Raising the Bar for Raising Children

I’d like to think that I’m the type of mother who teaches her children that their appearance does not determine their worth, but it has come to my attention that this may not be the case.

I recently took my children out for ice cream. I let them select their sundaes, I paid, and we sat down. Just as they were about to dig in, my daughter turned to me. “Where is your sundae, Mommy?”

I looked at her like she’d just offered me a hit off a crack pipe. “I can’t eat that.”

As soon as the words were out of my mouth, I regretted them. Why did I say that? More importantly, why did I think that?

I’d like to blame the media or peer pressure for whatever insecurities or food issues my children may have, but at that moment, I realized that I was a part of the problem. I can’t teach my children that their appearance does not determine their worth if I don’t believe that about myself. Children aren’t stupid; if there is a disconnect between what we say we believe and the way we behave, they know that behavior is the true measure of our values. I need to make some changes, and it’s not enough to change my behavior. I need to examine the internal beliefs that motivate my behavior. I need to change from the inside out.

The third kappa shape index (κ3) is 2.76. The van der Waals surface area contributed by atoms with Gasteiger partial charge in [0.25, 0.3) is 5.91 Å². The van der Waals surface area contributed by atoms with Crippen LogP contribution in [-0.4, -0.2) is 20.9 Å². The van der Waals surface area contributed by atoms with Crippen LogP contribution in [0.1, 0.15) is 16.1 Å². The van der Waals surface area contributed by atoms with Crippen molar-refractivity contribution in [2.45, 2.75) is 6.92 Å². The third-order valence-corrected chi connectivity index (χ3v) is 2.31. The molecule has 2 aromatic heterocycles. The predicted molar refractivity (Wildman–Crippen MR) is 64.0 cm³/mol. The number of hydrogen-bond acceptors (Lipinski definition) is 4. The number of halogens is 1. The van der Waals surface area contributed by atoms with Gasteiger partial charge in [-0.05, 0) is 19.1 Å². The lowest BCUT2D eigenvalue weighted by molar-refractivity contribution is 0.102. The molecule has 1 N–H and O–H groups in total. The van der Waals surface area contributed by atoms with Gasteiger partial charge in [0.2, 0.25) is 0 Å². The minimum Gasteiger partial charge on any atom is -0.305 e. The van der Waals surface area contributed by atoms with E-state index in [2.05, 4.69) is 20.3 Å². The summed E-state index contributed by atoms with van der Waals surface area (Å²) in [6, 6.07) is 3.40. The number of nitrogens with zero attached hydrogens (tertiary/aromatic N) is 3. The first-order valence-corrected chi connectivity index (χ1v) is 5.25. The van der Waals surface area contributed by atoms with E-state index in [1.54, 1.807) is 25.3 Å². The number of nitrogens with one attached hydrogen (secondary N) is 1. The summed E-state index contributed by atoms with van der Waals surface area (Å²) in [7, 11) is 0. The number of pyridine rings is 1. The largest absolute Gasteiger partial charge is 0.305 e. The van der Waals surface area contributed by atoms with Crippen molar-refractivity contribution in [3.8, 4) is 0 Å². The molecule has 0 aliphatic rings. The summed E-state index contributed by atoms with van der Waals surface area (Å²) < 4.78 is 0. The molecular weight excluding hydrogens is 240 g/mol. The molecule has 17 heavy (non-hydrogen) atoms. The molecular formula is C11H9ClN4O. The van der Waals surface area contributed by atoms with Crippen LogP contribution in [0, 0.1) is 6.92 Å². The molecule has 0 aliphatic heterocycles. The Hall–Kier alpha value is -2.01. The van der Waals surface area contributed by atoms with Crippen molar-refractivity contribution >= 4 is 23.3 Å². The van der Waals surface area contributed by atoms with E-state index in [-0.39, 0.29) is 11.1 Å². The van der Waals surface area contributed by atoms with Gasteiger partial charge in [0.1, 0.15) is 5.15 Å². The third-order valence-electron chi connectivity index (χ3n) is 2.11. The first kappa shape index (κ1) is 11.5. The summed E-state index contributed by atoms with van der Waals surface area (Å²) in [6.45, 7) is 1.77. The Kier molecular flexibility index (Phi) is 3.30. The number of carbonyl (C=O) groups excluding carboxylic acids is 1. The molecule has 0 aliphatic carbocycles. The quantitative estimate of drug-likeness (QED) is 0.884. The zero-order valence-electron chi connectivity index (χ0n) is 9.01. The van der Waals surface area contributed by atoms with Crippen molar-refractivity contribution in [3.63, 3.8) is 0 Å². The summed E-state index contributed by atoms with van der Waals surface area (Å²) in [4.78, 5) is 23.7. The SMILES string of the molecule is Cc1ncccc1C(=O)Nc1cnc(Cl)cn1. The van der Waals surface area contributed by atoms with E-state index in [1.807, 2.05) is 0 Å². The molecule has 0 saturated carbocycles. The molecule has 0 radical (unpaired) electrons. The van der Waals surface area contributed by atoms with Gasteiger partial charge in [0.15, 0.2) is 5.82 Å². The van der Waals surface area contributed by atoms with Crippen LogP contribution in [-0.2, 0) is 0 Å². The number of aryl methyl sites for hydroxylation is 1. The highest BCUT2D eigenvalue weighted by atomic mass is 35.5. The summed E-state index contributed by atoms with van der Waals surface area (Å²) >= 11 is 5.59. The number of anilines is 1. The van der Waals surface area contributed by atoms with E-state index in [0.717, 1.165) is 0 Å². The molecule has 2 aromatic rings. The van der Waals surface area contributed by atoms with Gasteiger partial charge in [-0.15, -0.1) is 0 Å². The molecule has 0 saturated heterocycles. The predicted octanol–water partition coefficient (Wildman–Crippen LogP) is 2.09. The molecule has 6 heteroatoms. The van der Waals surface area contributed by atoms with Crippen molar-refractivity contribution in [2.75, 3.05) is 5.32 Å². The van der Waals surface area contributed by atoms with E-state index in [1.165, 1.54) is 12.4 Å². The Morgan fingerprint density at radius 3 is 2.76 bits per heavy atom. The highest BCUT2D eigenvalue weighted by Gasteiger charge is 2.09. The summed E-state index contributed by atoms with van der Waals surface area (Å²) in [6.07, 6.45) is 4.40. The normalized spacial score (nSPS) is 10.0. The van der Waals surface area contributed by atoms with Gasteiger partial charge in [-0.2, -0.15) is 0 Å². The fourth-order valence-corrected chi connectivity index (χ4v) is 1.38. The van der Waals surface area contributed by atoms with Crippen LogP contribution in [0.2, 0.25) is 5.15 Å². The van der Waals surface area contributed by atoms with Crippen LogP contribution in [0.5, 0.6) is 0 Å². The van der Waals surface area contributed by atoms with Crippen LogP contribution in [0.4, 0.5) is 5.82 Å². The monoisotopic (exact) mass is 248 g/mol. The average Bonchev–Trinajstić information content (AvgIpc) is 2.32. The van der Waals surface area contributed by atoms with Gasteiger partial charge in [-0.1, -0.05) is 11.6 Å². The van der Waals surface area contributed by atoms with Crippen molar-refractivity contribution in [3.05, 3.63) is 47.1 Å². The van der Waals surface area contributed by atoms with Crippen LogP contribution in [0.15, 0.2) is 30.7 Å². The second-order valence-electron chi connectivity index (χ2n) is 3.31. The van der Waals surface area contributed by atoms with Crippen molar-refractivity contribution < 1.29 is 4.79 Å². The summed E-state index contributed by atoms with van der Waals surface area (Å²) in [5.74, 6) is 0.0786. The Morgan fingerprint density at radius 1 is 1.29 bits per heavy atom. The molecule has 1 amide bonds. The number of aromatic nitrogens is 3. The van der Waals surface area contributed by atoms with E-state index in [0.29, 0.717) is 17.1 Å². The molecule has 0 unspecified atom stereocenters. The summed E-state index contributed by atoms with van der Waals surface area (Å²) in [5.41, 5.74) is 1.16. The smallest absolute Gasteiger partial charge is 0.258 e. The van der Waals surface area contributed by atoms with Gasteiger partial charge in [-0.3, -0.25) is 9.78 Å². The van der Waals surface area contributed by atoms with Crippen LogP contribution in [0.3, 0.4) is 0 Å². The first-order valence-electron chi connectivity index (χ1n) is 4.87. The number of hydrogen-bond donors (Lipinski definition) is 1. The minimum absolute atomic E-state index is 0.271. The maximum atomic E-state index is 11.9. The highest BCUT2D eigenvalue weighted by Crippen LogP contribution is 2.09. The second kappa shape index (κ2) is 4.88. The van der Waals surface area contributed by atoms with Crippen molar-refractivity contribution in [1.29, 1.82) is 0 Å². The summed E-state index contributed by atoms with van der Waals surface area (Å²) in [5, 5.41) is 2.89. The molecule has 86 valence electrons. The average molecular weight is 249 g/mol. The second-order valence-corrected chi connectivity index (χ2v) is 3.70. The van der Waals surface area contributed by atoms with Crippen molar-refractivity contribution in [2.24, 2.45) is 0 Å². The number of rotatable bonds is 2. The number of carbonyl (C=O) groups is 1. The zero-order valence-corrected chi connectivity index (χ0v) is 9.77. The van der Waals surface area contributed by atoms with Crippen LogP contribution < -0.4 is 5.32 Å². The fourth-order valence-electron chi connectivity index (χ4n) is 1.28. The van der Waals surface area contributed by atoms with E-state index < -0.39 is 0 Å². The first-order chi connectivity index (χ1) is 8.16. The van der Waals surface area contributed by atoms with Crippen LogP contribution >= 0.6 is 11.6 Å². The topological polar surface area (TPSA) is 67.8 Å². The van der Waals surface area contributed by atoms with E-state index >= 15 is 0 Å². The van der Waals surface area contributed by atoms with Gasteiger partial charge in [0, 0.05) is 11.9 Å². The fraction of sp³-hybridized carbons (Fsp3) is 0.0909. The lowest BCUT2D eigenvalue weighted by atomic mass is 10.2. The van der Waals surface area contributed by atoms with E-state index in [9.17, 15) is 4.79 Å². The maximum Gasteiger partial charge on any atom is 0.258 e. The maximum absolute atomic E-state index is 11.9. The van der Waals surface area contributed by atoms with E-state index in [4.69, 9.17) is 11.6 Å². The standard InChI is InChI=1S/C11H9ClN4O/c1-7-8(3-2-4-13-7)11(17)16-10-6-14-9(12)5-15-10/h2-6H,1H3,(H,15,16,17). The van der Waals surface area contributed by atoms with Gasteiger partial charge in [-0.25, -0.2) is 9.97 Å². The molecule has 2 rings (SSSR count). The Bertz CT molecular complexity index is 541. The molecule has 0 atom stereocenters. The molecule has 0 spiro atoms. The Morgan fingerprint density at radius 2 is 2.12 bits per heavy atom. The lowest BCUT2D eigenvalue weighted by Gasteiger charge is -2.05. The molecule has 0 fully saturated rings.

I could learn a lot from my children. They don’t love me more when I lose five pounds, and they don’t love me less when I gain it. What they do enjoy is sharing a warm summer day with me and feeling like we are all having fun together. They like it when Mommy isn’t rushing them to finish their ice cream so she can go home and eat an individual serving size bag of Pop Chips.

Next time I take my children out for a treat, I’ll order myself an ice cream sundae, too. While I’m savoring the dessert and the company, I will remind myself that the scale does not determine my value. I will teach my children that kindness matters, and that starts with being kind to myself.

Discussion questions:

Are you unintentionally sending the wrong messages to your children? What needs to change so that you can send the right messages?

Sometimes, a sundae is just a sundae.

Sometimes, a sundae is just a sundae.

Amanda RoweComment